Puppy Care Basics
Congratulations on your new puppy While new puppy ownership is a whole lot of fun, there are a few key things you'll need to make sure your puppy has the best start in life. We've collated 9 key points to help make things nice and clear for any new puppy owner!
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Intestinal worming should be done from 4 weeks of age. The breeder, shelter, or pet store should have started worming prior to you adopting your pooch. We typically recommend Drontal for young puppies.
Heartworm prevention needs to be maintained for life. You can either choose to get a heartworm injection at your vet (given at 12 weeks, 6 months of age, and then annually), or you can simply give a monthly product yourself at home. Monthly products usually combine heartworm with intestinal worming, and some even combine flea and tick treatments in the mix too!
As there are many options and loads of different combinations it may be best to have a chat with your vet or one of our Pet Circle vets about which products to use on your pet. We also have a comprehensive guide with a complete comparison table: Which Flea and Worming Product Do I Need?
Flea and tick prevention is safe to start around 6-9 weeks of age - just check the product label. As previously discussed above, you can combine flea and tick protection with worming, or you might like to give two separate products (this can work well if you've chosen to get the heartworm injection!)
Is flea and tick prevention needed all year? - We recommend having a chat to your vet about what is required in your area. Some parts of Australia are particularly tick-prone and require diligent tick prevention all year round. On the other hand, some parts of the country don't have ticks at all.
Products that combine flea and tick prevention and are safe for puppies include Nexgard (safe from 8 weeks), Bravecto (safe from 8 weeks), Simparica (safe from 8 weeks) and Seresto (safe from 7 weeks).
Your puppy should already be microchipped before you adopt them. In fact, most states require all pets to be microchipped prior to rehoming by law. If you aren't sure whether your pet is microchipped, your vet will be able to advise you of what your puppy needs.
What is a microchip? In Australia, microchips are used for lifelong identification. The microchip is a small metal chip the size of a grain of rice. It gets inserted under the skin via a needle, in the area between the shoulder blades or lower neck. (And before you ask - no, there's no such thing as a microchip that goes into your dog's ear. This is a common misconception, as desexing tattoos are placed in the flap of the ear and some pet owners confuse the two). The microchip only contains one piece of information - a 15 digit number. This number gets recorded into a central database, where your contact details are then stored (unfortunately there are a few databases in Australia, but your vet should be able to identify which one your pet is registered with). Microchips can be scanned with a special hand-held device at any vet clinic, pound, or shelter.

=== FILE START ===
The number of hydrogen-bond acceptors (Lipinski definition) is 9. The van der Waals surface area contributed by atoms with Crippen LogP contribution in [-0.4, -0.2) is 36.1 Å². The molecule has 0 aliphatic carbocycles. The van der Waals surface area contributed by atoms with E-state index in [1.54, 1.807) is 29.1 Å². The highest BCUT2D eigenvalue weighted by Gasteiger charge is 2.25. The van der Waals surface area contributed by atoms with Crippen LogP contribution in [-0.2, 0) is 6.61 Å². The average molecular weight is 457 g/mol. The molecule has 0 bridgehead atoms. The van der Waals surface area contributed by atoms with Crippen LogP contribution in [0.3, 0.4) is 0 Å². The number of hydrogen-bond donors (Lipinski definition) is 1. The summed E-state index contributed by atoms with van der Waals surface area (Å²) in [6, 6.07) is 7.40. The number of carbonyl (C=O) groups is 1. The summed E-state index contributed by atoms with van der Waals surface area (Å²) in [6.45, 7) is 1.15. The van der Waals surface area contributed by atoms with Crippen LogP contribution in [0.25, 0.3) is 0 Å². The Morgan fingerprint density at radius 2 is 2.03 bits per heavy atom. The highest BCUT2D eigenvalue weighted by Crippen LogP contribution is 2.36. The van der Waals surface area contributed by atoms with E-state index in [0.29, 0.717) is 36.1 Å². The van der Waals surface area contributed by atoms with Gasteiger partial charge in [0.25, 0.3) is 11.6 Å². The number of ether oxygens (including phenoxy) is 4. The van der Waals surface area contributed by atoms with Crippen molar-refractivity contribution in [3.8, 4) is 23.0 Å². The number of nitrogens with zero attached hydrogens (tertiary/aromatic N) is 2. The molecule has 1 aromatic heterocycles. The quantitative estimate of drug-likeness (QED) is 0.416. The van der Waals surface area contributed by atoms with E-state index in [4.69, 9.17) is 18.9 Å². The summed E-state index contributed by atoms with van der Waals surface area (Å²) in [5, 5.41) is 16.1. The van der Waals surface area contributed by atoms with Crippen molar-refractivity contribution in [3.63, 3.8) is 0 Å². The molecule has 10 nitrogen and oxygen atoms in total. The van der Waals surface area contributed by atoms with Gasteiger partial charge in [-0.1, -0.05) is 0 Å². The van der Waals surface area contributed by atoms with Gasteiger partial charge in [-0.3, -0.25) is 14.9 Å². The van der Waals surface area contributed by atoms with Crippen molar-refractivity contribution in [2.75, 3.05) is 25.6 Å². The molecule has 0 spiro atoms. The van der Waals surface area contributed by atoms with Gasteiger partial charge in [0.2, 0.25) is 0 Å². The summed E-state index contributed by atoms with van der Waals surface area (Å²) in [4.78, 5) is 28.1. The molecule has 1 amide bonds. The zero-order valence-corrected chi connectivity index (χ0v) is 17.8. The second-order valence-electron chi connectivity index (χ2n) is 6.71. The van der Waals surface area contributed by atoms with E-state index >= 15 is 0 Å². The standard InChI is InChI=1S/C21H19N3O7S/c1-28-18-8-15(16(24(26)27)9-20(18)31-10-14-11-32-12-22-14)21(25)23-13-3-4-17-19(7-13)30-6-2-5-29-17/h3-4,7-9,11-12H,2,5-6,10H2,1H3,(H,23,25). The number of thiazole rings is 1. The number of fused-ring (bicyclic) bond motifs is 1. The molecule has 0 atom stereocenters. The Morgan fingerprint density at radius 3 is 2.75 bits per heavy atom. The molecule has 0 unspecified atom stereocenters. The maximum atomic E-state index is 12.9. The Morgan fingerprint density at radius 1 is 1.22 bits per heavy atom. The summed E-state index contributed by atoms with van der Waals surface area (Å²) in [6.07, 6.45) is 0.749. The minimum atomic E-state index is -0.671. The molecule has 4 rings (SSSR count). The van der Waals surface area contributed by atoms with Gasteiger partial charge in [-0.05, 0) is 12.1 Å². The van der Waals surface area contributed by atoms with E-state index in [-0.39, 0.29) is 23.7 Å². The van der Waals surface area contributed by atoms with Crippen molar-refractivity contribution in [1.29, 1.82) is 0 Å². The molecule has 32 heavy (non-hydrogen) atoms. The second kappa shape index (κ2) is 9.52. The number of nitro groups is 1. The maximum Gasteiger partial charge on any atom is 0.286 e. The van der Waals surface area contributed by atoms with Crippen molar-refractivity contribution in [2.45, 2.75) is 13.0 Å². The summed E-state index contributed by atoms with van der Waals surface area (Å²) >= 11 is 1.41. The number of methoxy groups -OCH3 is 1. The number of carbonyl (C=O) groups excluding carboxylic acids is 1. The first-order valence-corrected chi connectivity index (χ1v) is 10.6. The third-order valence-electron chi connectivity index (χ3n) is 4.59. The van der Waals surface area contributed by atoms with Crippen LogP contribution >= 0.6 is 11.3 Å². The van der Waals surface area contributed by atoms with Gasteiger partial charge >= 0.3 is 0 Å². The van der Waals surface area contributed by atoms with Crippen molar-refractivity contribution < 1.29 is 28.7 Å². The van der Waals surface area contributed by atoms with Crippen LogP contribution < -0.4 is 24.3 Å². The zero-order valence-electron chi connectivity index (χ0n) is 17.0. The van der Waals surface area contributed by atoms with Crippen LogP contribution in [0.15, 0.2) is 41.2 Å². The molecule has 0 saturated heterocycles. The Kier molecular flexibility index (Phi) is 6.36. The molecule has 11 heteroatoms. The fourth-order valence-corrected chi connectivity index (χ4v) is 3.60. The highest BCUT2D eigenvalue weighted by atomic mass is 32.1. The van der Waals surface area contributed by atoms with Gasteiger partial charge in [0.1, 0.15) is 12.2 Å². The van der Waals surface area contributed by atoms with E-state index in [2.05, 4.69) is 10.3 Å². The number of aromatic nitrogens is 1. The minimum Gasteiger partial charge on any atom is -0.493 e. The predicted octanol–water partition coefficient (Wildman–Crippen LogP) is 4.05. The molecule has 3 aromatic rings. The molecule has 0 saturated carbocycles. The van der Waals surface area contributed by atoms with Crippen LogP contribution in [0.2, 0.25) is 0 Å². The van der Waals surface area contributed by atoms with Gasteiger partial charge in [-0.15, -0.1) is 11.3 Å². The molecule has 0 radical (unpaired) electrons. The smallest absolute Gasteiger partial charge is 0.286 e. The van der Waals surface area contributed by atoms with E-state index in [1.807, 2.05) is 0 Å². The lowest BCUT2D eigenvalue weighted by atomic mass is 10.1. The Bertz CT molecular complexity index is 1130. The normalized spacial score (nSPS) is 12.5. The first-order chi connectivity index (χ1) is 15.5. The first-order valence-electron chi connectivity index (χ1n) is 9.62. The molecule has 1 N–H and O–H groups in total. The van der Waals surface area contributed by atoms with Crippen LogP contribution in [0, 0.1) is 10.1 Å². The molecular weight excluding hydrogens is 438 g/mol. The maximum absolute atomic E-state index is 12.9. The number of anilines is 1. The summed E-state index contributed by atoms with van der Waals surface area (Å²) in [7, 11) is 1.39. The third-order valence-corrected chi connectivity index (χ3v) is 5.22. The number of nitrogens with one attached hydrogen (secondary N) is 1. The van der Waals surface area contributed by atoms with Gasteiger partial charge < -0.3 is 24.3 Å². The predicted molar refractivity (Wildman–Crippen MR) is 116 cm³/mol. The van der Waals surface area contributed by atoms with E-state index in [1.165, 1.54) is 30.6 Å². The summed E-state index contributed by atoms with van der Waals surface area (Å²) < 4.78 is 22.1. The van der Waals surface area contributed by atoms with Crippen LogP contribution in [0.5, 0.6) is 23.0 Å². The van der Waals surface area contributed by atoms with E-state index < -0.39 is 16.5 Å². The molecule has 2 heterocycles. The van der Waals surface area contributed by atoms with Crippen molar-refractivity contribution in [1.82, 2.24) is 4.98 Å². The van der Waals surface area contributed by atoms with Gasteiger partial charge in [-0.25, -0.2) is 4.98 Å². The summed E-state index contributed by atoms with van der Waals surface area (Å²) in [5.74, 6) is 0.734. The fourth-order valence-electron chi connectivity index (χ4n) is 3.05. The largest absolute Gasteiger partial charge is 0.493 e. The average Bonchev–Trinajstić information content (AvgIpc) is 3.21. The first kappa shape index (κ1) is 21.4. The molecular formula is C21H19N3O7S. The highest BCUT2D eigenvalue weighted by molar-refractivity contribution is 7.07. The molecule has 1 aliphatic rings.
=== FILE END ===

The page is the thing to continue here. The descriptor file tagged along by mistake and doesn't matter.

Puppy Preschool and Obedience Training can be a very important aspect for socialising and training your puppy. Together you will learn appropriate skills and cover all the basics from toilet training to handling skills. It's also a great way to bond with your puppy!
It is very important that you and your pup undergo some form of socialisation and training. You both have to learn what to do - and what NOT to do! This can be at puppy preschool, handling/obedience classes or even sporting classes like agility. Exercise and socialising are lifelong ventures. Puppies learn their social skills by 14 weeks of age therefore it is important to be involved and help your pup to reach their full potential.
Dogs should be desexed to avoid unwanted behavioural issues, and many health problems. The age at which desexing occurs differs depending on who you speak to, and there is no wrong opinion. Some vets like to desex at 4 months, but other vets recommend desexing around 6 months of age. In fast-growing large or giant breed puppies, it can be beneficial to wait until they've stopped growing (at around 18 months) before desexing, to avoid skeletal growth abnormalities. Your vet will check your pet over and give you their recommendation based on your pet.
Grooming is another very important aspect of puppy development for breeds with medium to long coats. Always start slowly and from a young age. Brushing their coats regularly will ensure they are used to handling and can be a great way to get close to your pet. Professional grooming is required for some breeds such as Poodles.
Puppy food should be fed to your puppy until they've reached their adult size. For a small breed dog, this generally occurs at 12 months of age. While medium to large dogs can grow until 12-18 months, and giant breeds up until 2 years of age. Please consult with your vet prior to changing diets.
Premium puppy diets are nutritionally balanced and don't require supplementation. Premium brands include Advance, Eukanuba, Hills Science Diet, and Royal Canin. If you're after a premium, natural brand which is made in Australia, we recommend Black Hawk, Ivory Coat, Vetalogica, or Savourlife.
Typical vaccination regimes for puppies involve 3 vaccinations spaced approximately 4 weeks apart. These usually occur at 6-8 weeks of age, 12 weeks of age, and 16 weeks of age. Consult with your vet for further information, and what vaccinations are appropriate for your puppy.